Home / Business / Growth-oriented Budget boosts infrastructure spending by 35% but offers 'nothing for common man'

Push for digital currency, local defence production

Growth-oriented Budget boosts infrastructure spending by 35% but offers 'nothing for common man'

Sitharaman announces plans for digital currency, puts stress on local defence manufacturing; MSMEs disappointed, notes Kiran Mazumdar Shaw
Union Minister of Finance Nirmala Sitharaman leaves after the presentation of the Union Budget 2022-23 at Parliament in New Delhi on Tuesday.
Union Minister of Finance Nirmala Sitharaman leaves after the presentation of the Union Budget 2022-23 at Parliament in New Delhi on Tuesday.

Paran Balakrishnan   |   New Delhi   |   Published 01.02.22, 06:37 PM

The government has announced a budget fired by “seven engines” of growth that boosts spending on highways, affordable housing and mass transport to move the economy into high gear as the country recovers from the pandemic.

But despite looming elections in five states including Uttar Pradesh, there were no big-bang announcements for the “common man” or farmers, no changes to income tax slabs or any measures to tackle widespread unemployment.  There were also no steps to boost consumption, key for driving growth.


“The budget has zero for common people, who are crushed by unemployment & inflation. Govt is lost in big words signifying nothing,” tweeted West Bengal Chief Minister Mamata Banerjee. Rajya Sabha member Derek O’Brien also piled on, saying “Diamonds are this government’s best friend. For the rest— farmers, middle class, daily earners, unemployed— this is a PM (Does Not) Care.”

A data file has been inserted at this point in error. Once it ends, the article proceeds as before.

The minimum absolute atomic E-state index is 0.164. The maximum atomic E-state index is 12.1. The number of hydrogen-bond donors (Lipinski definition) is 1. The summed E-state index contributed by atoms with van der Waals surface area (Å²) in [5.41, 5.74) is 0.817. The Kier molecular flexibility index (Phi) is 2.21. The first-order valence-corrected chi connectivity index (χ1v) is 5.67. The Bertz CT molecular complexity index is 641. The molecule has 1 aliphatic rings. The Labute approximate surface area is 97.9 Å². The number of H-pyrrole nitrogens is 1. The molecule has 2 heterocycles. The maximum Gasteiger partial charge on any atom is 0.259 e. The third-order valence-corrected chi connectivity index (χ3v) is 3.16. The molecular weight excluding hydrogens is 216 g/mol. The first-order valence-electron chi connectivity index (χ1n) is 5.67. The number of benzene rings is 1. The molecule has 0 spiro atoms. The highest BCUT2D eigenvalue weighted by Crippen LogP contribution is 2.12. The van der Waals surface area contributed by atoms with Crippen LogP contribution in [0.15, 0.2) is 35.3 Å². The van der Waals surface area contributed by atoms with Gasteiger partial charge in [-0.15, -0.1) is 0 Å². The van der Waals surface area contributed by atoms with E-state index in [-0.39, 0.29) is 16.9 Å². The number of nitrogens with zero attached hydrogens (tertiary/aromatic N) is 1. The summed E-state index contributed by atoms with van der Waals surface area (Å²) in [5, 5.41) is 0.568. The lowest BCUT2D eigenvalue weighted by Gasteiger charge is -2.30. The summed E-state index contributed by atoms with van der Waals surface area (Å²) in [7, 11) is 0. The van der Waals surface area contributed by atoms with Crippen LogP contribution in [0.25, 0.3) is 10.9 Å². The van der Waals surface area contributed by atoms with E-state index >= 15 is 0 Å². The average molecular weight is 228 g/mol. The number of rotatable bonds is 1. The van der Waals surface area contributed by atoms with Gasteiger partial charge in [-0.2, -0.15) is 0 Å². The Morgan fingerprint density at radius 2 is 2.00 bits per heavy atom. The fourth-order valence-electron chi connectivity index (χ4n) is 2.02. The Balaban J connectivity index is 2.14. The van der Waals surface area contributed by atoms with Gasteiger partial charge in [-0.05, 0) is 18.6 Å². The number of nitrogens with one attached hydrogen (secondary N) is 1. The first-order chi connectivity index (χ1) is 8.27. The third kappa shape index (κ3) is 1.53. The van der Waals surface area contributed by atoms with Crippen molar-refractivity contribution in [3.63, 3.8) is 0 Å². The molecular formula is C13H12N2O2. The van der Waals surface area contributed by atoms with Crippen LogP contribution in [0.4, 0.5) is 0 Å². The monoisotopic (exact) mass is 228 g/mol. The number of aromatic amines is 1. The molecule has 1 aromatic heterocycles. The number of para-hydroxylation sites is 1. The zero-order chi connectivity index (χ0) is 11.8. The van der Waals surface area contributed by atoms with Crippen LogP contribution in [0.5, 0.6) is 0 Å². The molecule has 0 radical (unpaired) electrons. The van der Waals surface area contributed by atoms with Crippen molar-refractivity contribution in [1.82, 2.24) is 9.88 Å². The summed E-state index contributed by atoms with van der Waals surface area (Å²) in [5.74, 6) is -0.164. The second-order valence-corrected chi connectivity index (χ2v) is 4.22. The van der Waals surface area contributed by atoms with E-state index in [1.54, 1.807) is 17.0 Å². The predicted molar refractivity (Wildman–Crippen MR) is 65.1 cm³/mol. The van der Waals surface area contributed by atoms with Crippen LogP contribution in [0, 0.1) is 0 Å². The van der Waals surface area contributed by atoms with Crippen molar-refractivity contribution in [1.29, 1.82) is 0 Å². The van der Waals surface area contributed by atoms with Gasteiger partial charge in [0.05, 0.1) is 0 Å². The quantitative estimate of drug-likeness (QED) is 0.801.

But investors cheered the budget, driving the S&P BSE Sensex up 1.46 per cent or 848.40 points to 58,862.57 points, with infrastructure firms and private banks rising strongly.

The government is projecting growth of 8.0 to 8.5 per cent in the coming year starting April. That’s slower than this year’s forecast expansion of 9.2 per cent, but the Government emphasised that India’s economy will still be the fastest-growing among major countries of the world.

Seven engines

The budget’s driven “by seven engines” that include spending on highways, railways, mass transport, energy and logistical infrastructure, Finance Minister Nirmala Sitharaman told parliament in a 90-minute speech.

The government is planning a hefty 35.4 per cent in capital expenditure spending to Rs 7.50 lakh crore. That’s the same percentage increase as in last year’s budget.  “Capital markets love a budget big on spending, and the budget 2022-23 has delivered on this front. We believe infrastructure will perform well, clearly because of the great impetus,” said B. Gopkumar, managing director, Axis Securities.

“All seven engines will pull forward the economy in unison,” Sitharaman said as she unveiled the Rs 39.45 trillion budget for the financial year starting April 1 that will boost government spending by nearly 5 per cent from the current year. She said the budget lays the foundation to steer the economic developments for the next 25 years, preparing for “India at 100.”

Pushing mirage of achhe din even farther away'

Senior Congress leader Shashi Tharoor said, though, that the budget had missed tackling the biggest problems confronting the economy, “We are facing terrible inflation and there's no tax relief for the middle class. This is a Budget that seems to be pushing the mirage of 'achhe din' even farther away. Now it's India at 100, we'll have to wait for 25 more years for 'acche din' to arrive," Tharoor said.

The budget includes plans for record government borrowing of some Rs 15 trillion rupees, up from Rs 12 trillion in the current year. There will also be the issue of sovereign green bonds to finance public sector projects to help India reduce its carbon emissions.

Putting the stress on growth over fiscal consolidation, the government will be trimming the deficit to a higher-than-expected 6.4 per cent of GDP from 6.9 per cent this year, banking on increased tax revenues and revenue from the sale of state-owned assets. (Markets had been expecting the government to reduce the deficit to 6.1 per cent of GDP). Sitharam said the disposal of a possible 5 per cent stake in insurance behemoth LIC is coming “soon.”